Hatago Wakatsu- A new ryokan in Shiga Japan


Shiga, no longer just known as the prefecture with the country’s largest lake, in the last few years,  creatives have been maximising the beauty of the prefecture and setting up new shops, restaurants, and hotels. Hatago Wakatsu is one such artistic project. The accommodation facility opened in November 2020 in a quiet neighbourhood of Omi Hachimangu – about an 80 minute drive from central Kyoto.

Being located in the lake district, one might think the accommodation offers a generous view of the colossal lake. Well actually no, not one bit, but that’s okay because what the accommodation offers is so much better than just a “view”. The allure of the stay isn’t just about the intriguing history of the 190 year old former Tatami shop, it isn’t just about the stunning rooms (one has a generous view of a canal, the other has a bath carved out of stone!!), it isn’t just about the decadent dinner which made me forget about my food rules (bye bye rule no. 11: no carbs after 7pm) and it isn’t just about the morning walk along the charming canal.


It’s about the harmony of all these elements coming together, from start to finish, creating the perfect experience.


Wakatsu’s owner Yoshida-san knows a thing or two about cultivating experiences as he used to work in weddings before opening the hatago. Japanese weddings are no joke – from start to finish, every single detail must be perfection, not one grain of rice out of place. This attention to detail, teamed with his love of the wabi-sabi culture (he practices tea ceremonies himself), is what makes Wakatsu a special place where you get to feel and experience the moment. Because yes, being there makes you want to be fully immersed in the present.


When we arrived we were greeted by Yoshida-san and his staff who were wearing traditional black attire – very sleek. Soon after, Yoshida-san ushered us into our room and performed a tea ceremony, which we watched from the little comfy nook in the front room – yes there is a front room, a back room, and also a ‘secret’ room that only gets revealed during breakfast. So many rooms all to ourselves – what a dream.


He served our matcha in an authentic Raku bowl. I was too scared to ask how much it cost, but I remember holding it in my hands for a very long time. I held it, I drank from it, and I observed it. In a room full of clutter or even fancy décor, I probably wouldn’t have taken much notice of the bowl, but in the beautiful, minimally designed room, the Raku bowl looked and felt much more impressive. This is the Wakatsu touch, a stay that allows people to experience each item, design, food, and feeling with their whole heart, with no distraction.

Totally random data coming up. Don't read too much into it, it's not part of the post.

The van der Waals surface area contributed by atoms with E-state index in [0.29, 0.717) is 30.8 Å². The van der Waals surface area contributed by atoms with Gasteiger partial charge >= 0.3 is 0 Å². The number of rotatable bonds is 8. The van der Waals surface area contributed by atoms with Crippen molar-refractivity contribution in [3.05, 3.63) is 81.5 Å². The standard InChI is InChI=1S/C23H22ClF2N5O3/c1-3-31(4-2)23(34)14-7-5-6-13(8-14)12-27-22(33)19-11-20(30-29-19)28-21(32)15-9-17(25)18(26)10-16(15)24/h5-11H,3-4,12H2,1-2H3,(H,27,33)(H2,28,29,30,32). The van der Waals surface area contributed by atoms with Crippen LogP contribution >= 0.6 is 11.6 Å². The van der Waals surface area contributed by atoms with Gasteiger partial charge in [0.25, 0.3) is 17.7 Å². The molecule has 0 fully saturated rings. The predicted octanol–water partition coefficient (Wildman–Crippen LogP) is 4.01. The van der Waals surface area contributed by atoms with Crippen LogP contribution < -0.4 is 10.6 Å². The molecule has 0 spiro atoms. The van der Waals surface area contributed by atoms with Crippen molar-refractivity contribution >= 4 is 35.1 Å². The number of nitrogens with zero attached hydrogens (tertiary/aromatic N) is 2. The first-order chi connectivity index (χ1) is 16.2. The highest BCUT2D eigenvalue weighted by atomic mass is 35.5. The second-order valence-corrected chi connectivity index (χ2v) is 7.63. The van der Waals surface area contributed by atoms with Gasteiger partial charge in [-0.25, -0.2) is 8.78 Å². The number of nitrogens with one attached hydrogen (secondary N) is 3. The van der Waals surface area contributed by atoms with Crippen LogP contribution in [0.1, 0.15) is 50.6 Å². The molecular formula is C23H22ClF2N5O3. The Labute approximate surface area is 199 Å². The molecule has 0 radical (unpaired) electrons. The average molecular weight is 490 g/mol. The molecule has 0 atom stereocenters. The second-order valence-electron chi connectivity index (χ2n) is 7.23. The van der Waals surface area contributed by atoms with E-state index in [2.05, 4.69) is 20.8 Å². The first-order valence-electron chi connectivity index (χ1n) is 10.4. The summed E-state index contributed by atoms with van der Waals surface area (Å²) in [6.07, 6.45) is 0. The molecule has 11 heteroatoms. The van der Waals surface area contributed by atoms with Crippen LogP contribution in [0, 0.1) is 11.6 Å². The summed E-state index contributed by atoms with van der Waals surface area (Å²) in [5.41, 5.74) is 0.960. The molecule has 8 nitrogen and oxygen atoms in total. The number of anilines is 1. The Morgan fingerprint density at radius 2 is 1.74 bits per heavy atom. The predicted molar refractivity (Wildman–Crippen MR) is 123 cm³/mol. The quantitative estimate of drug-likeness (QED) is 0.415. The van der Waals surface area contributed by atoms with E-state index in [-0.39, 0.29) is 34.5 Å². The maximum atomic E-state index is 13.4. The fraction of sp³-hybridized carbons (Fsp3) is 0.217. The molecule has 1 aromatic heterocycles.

The two rooms Wakatsu offers, each have a different vibe and theme. One is in the theme of wood ‘木の間’,  and the other is in the theme of stone ‘石の間’. We chose the wood themed room that offers a generous view of the Hachiman Bori canal. Although the stone themed room has the stone bath (!!!!) and Western style beds, it had been a while since I slept on tatami floors, so I wanted to immerse myself 100% in the Japanese style hospitality.


I’ve always been vocal when expressing my opinions about ryokans – I feel that the few that I’ve come across try to hold on to their ‘charm’ for too long and are resistant to updating or change…when in reality, a big facelift is much needed. Of course some people actually enjoy this, and of course this doesn’t apply to all ryokans. So when I come across old ryokans that realize the need to upgrade, or new ryokans and hatago that have got this right, I get excited. In terms of good hospitality and good design, Wakatsu definitely scores a 100.


The dinner experience was no exception. The restaurant darkly lit, the room silent with no music. The dead silence did make me feel slightly awkward at the start but then it clicked! – ok yes, I am enjoying the natural ambience where I am able to focus so clearly on what is going on around me, including being able to hear the sound of Matsutake mushrooms being chopped up right in front of me. The chef, who once ran a restaurant in Ginza, Tokyo, mentioned that he sources most of his ingredients from Shiga, including fresh vegetables and the famous Omi-beef.


Initially there was concern that Hatago Wakatsu was in, what some (e.g. I) say, is in the middle of nowhere, and it’s true, there are really not many attractions in close vicinity. However, just like how people used the Hatago in the Edo-period as a place to rest between their journeys, Wakatsu is somewhere you want to spend as much time as necessary to heal, eat, and feel rejuvenated in order to continue on with your journey – whether that’s travel or the journey of life.


Words: Sara Aiko

Photos: Sara Aiko


Hatago Wakatsu:

Related Articles